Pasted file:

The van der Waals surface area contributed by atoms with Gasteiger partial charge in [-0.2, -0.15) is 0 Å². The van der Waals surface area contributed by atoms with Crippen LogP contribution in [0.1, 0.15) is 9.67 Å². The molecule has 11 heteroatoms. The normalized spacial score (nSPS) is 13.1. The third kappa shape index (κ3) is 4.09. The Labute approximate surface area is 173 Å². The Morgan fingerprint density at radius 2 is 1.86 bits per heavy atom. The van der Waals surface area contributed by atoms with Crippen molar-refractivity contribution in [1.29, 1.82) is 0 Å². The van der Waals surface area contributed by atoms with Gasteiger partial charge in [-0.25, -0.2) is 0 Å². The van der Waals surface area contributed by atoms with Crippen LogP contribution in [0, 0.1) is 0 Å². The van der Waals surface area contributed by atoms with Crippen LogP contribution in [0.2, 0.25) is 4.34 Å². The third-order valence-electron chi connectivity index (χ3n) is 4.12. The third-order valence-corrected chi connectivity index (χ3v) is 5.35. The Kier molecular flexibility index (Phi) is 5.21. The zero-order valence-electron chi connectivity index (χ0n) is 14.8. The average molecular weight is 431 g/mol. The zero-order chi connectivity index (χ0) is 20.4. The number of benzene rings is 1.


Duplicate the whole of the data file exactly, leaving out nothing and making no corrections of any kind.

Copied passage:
The van der Waals surface area contributed by atoms with Gasteiger partial charge in [-0.2, -0.15) is 0 Å². The van der Waals surface area contributed by atoms with Crippen LogP contribution in [0.1, 0.15) is 9.67 Å². The molecule has 11 heteroatoms. The normalized spacial score (nSPS) is 13.1. The third kappa shape index (κ3) is 4.09. The Labute approximate surface area is 173 Å². The Morgan fingerprint density at radius 2 is 1.86 bits per heavy atom. The van der Waals surface area contributed by atoms with Crippen molar-refractivity contribution in [1.29, 1.82) is 0 Å². The van der Waals surface area contributed by atoms with Gasteiger partial charge in [-0.25, -0.2) is 0 Å². The van der Waals surface area contributed by atoms with Crippen LogP contribution in [0, 0.1) is 0 Å². The van der Waals surface area contributed by atoms with Crippen LogP contribution in [0.2, 0.25) is 4.34 Å². The third-order valence-electron chi connectivity index (χ3n) is 4.12. The third-order valence-corrected chi connectivity index (χ3v) is 5.35. The Kier molecular flexibility index (Phi) is 5.21. The zero-order valence-electron chi connectivity index (χ0n) is 14.8. The average molecular weight is 431 g/mol. The zero-order chi connectivity index (χ0) is 20.4. The number of benzene rings is 1.